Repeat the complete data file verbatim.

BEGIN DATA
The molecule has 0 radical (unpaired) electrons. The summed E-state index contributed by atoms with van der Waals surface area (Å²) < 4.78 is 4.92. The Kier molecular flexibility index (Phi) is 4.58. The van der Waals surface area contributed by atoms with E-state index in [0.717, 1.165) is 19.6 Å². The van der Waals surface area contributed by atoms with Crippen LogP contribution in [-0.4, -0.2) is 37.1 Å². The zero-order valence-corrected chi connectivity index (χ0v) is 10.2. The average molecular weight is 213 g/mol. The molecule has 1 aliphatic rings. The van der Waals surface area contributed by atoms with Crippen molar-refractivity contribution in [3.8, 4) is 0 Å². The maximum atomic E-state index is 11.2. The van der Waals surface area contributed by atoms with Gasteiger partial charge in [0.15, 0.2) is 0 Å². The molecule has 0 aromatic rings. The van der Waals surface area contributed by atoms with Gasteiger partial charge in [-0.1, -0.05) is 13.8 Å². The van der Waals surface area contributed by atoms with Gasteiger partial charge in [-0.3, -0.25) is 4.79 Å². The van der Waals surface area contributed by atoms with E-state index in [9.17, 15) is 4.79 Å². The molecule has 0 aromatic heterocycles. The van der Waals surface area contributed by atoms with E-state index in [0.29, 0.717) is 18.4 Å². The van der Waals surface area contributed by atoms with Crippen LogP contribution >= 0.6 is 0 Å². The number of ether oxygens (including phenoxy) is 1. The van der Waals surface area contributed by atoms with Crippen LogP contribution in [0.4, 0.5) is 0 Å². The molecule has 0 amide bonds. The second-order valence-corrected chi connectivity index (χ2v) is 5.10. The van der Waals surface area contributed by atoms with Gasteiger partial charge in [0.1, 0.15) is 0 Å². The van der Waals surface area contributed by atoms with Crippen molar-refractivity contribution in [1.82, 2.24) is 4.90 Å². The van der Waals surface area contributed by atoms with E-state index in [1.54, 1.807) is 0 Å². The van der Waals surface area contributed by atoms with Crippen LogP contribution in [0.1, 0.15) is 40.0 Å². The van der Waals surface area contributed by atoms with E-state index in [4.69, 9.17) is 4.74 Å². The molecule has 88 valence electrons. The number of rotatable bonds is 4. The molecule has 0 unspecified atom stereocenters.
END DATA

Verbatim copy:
The molecule has 0 radical (unpaired) electrons. The summed E-state index contributed by atoms with van der Waals surface area (Å²) < 4.78 is 4.92. The Kier molecular flexibility index (Phi) is 4.58. The van der Waals surface area contributed by atoms with E-state index in [0.717, 1.165) is 19.6 Å². The van der Waals surface area contributed by atoms with Crippen LogP contribution in [-0.4, -0.2) is 37.1 Å². The zero-order valence-corrected chi connectivity index (χ0v) is 10.2. The average molecular weight is 213 g/mol. The molecule has 1 aliphatic rings. The van der Waals surface area contributed by atoms with Crippen molar-refractivity contribution in [3.8, 4) is 0 Å². The maximum atomic E-state index is 11.2. The van der Waals surface area contributed by atoms with Gasteiger partial charge in [0.15, 0.2) is 0 Å². The molecule has 0 aromatic rings. The van der Waals surface area contributed by atoms with Gasteiger partial charge in [-0.1, -0.05) is 13.8 Å². The van der Waals surface area contributed by atoms with Gasteiger partial charge in [-0.3, -0.25) is 4.79 Å². The van der Waals surface area contributed by atoms with E-state index in [9.17, 15) is 4.79 Å². The molecule has 0 aromatic heterocycles. The van der Waals surface area contributed by atoms with E-state index in [0.29, 0.717) is 18.4 Å². The van der Waals surface area contributed by atoms with Crippen LogP contribution >= 0.6 is 0 Å². The number of ether oxygens (including phenoxy) is 1. The van der Waals surface area contributed by atoms with Crippen LogP contribution in [0.4, 0.5) is 0 Å². The molecule has 0 amide bonds. The second-order valence-corrected chi connectivity index (χ2v) is 5.10. The van der Waals surface area contributed by atoms with Gasteiger partial charge in [0.1, 0.15) is 0 Å². The van der Waals surface area contributed by atoms with Crippen molar-refractivity contribution in [1.82, 2.24) is 4.90 Å². The van der Waals surface area contributed by atoms with E-state index in [1.54, 1.807) is 0 Å². The van der Waals surface area contributed by atoms with Crippen LogP contribution in [0.1, 0.15) is 40.0 Å². The van der Waals surface area contributed by atoms with E-state index in [4.69, 9.17) is 4.74 Å². The molecule has 88 valence electrons. The number of rotatable bonds is 4. The molecule has 0 unspecified atom stereocenters.